Following are some highlights from the survey.

Demographics/Hunter Profiles

The average pheasant hunter is male, 44.5 years of age, a graduate of the Connecticut Conservation Education/Firearms Safety Program, has 18 years hunting experience and does not hunt pheasants as a member of a private hunting club. Respondents hunted public lands an average of 12 days, with an average harvest of 3.3 pheasants. Sixty-four percent hunted with a dog. Eighty- five percent of respondents hunted other types of game besides pheasants, including deer (66%), turkey (39%), waterfowl (37%) and other small game (54%).
Pheasant hunters were not willing to travel far to reach public hunting areas. Most respondents indicated they would only be willing to travel 30 miles or less. Hunters obtain most of their information about the stocking program from DEP’s Hunting and Trapping Guide. Half of those responding indicated that a DEP conservation officer had checked them in the field while pheasant hunting.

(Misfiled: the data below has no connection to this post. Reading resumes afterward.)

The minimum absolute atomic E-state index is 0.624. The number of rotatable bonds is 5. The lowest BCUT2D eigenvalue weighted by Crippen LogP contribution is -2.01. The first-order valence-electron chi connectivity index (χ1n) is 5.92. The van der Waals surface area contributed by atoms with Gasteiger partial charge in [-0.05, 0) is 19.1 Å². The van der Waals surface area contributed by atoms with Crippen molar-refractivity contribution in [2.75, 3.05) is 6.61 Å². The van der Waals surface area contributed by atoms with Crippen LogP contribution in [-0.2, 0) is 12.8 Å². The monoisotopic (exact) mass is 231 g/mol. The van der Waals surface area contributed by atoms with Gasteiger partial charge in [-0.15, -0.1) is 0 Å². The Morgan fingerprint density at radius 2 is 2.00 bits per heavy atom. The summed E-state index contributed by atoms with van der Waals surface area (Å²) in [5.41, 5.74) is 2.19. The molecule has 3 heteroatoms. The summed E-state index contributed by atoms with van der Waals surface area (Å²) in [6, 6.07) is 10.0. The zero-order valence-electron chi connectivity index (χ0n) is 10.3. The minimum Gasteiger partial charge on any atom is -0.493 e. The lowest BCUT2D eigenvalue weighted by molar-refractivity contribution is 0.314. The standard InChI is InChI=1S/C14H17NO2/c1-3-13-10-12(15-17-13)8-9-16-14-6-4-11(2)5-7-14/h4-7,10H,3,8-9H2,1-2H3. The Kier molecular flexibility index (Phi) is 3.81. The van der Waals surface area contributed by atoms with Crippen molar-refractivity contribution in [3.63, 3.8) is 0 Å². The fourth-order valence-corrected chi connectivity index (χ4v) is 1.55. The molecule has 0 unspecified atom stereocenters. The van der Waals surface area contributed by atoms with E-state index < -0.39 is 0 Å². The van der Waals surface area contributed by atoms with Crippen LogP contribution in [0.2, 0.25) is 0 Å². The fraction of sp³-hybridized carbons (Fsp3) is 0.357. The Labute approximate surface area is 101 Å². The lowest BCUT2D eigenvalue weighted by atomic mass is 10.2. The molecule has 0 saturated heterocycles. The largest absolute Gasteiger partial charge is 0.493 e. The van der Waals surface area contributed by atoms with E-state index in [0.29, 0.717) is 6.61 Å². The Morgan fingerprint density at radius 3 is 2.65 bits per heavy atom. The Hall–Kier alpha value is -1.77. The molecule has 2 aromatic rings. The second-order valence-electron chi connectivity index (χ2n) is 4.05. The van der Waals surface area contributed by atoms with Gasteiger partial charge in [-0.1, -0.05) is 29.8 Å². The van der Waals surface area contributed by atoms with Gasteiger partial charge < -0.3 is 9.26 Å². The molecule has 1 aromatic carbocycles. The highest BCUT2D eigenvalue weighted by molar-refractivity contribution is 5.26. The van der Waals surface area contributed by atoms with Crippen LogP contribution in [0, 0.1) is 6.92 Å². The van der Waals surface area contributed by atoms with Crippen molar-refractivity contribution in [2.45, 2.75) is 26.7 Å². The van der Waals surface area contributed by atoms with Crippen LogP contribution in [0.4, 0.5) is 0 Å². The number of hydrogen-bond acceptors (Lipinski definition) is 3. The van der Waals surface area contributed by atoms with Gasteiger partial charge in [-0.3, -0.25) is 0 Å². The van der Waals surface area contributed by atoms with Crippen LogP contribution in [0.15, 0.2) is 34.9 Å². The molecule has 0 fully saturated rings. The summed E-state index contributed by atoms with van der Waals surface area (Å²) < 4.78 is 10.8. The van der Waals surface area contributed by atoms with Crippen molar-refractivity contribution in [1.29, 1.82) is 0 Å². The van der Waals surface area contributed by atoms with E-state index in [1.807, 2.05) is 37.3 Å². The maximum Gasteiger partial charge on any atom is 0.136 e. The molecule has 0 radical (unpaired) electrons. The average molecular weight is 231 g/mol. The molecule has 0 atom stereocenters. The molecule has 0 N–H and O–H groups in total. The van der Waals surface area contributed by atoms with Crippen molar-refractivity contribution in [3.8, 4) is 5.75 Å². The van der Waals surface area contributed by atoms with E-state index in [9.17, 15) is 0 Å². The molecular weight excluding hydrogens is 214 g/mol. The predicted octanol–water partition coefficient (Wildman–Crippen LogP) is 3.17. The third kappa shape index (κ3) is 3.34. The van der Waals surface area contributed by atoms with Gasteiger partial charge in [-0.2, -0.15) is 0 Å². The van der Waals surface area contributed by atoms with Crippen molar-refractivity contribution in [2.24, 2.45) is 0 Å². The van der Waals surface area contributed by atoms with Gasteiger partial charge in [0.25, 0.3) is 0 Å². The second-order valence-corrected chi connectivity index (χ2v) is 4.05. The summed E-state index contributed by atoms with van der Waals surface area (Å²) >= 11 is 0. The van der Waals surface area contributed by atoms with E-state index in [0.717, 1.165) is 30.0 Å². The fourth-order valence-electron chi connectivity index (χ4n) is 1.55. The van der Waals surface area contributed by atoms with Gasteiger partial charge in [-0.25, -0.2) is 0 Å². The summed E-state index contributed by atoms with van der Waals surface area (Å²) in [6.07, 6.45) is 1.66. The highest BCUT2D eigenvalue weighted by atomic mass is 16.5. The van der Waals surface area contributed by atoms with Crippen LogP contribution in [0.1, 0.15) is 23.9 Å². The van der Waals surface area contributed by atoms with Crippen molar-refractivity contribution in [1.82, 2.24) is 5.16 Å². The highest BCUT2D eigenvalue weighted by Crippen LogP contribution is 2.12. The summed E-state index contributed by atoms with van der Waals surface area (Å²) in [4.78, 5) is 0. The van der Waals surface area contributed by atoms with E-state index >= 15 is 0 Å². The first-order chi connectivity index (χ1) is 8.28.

Eight percent of hunters reported taking a full seasonal limit of 10 pheasants. Twenty-six percent were unsuccessful and reported no pheasants taken. Harvest rates for those hunting with dogs were disproportionately higher, with an average take of 4.2 pheasants compared to those who didn’t hunt with a dog (1.3 average). Hunters using a dog harvested 87 percent of the total pheasants reported taken.
Weekday hunting opportunities were equally as important as Saturdays, with respect to when hunters did most of their pheasant hunting.
Policy or Regulation Changes/Funding Options

Seventy percent of hunters indicated that they had hunted on controlled access Permit-Required Hunting Areas in the past. Nearly half (49%) did not support restricting hunting access to additional state-owned areas through similar measures. Respondents were equally divided about the convenience of obtaining daily hunting permits; however, 61% supported the idea of a future telephone or computer-based reservation system for access permits.
The majority (85%) of hunters felt that the current cost of their hunting license and pheasant tag fees are reasonable. In addition, 68% favored an increase in the price of pheasant tags to raise additional supporting revenue for the stocking program. Of those supporting fee increases, 79 percent indicated they would be willing to pay up to $10 in additional tag fees. The most popular suggested increase was $5.00. Many hunters qualified their responses in that they would expect more pheasants to be stocked as a result of increased costs to participate.